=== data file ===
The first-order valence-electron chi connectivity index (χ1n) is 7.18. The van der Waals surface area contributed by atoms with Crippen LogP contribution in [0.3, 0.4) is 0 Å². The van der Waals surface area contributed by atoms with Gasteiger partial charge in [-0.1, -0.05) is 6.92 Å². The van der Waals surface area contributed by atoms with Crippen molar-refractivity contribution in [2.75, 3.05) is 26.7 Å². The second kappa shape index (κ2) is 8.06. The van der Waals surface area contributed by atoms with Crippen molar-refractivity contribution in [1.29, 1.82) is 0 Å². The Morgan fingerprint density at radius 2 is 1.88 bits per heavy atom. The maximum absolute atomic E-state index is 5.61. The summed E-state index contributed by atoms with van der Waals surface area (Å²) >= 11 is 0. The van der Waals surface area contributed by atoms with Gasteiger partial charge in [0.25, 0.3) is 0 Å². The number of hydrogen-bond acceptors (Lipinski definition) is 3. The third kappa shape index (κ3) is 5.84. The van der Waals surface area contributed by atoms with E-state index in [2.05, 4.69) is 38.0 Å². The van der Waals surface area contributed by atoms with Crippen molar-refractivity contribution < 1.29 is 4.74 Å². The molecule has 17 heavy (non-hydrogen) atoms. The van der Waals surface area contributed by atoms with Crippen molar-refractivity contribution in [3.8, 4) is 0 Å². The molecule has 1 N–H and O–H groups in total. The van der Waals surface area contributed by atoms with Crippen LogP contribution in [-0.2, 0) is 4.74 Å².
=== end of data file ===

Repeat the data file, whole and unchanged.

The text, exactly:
The first-order valence-electron chi connectivity index (χ1n) is 7.18. The van der Waals surface area contributed by atoms with Crippen LogP contribution in [0.3, 0.4) is 0 Å². The van der Waals surface area contributed by atoms with Gasteiger partial charge in [-0.1, -0.05) is 6.92 Å². The van der Waals surface area contributed by atoms with Crippen molar-refractivity contribution in [2.75, 3.05) is 26.7 Å². The second kappa shape index (κ2) is 8.06. The van der Waals surface area contributed by atoms with Crippen molar-refractivity contribution in [1.29, 1.82) is 0 Å². The Morgan fingerprint density at radius 2 is 1.88 bits per heavy atom. The maximum absolute atomic E-state index is 5.61. The summed E-state index contributed by atoms with van der Waals surface area (Å²) >= 11 is 0. The van der Waals surface area contributed by atoms with Gasteiger partial charge in [0.25, 0.3) is 0 Å². The number of hydrogen-bond acceptors (Lipinski definition) is 3. The third kappa shape index (κ3) is 5.84. The van der Waals surface area contributed by atoms with E-state index in [2.05, 4.69) is 38.0 Å². The van der Waals surface area contributed by atoms with Crippen molar-refractivity contribution < 1.29 is 4.74 Å². The molecule has 17 heavy (non-hydrogen) atoms. The van der Waals surface area contributed by atoms with Crippen molar-refractivity contribution in [3.8, 4) is 0 Å². The molecule has 1 N–H and O–H groups in total. The van der Waals surface area contributed by atoms with Crippen LogP contribution in [-0.2, 0) is 4.74 Å².